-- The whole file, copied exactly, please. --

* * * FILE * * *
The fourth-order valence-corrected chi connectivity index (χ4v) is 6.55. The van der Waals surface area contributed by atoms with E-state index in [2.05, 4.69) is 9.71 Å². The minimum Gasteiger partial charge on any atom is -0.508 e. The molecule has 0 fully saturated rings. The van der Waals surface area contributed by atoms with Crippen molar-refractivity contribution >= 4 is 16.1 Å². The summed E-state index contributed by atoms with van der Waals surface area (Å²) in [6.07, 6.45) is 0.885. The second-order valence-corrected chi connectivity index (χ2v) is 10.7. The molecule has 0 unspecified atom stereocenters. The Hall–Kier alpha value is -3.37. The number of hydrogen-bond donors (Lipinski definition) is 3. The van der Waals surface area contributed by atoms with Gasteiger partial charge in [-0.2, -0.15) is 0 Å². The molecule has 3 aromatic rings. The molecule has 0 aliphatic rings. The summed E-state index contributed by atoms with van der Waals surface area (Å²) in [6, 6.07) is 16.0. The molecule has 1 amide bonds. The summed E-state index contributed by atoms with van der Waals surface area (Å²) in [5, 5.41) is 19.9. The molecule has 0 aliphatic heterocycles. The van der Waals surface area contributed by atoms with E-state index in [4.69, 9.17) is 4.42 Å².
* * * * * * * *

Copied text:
The fourth-order valence-corrected chi connectivity index (χ4v) is 6.55. The van der Waals surface area contributed by atoms with E-state index in [2.05, 4.69) is 9.71 Å². The minimum Gasteiger partial charge on any atom is -0.508 e. The molecule has 0 fully saturated rings. The van der Waals surface area contributed by atoms with Crippen molar-refractivity contribution >= 4 is 16.1 Å². The summed E-state index contributed by atoms with van der Waals surface area (Å²) in [6.07, 6.45) is 0.885. The second-order valence-corrected chi connectivity index (χ2v) is 10.7. The molecule has 0 unspecified atom stereocenters. The Hall–Kier alpha value is -3.37. The number of hydrogen-bond donors (Lipinski definition) is 3. The van der Waals surface area contributed by atoms with Gasteiger partial charge in [-0.2, -0.15) is 0 Å². The molecule has 3 aromatic rings. The molecule has 0 aliphatic rings. The summed E-state index contributed by atoms with van der Waals surface area (Å²) in [6, 6.07) is 16.0. The molecule has 1 amide bonds. The summed E-state index contributed by atoms with van der Waals surface area (Å²) in [5, 5.41) is 19.9. The molecule has 0 aliphatic heterocycles. The van der Waals surface area contributed by atoms with E-state index in [4.69, 9.17) is 4.42 Å².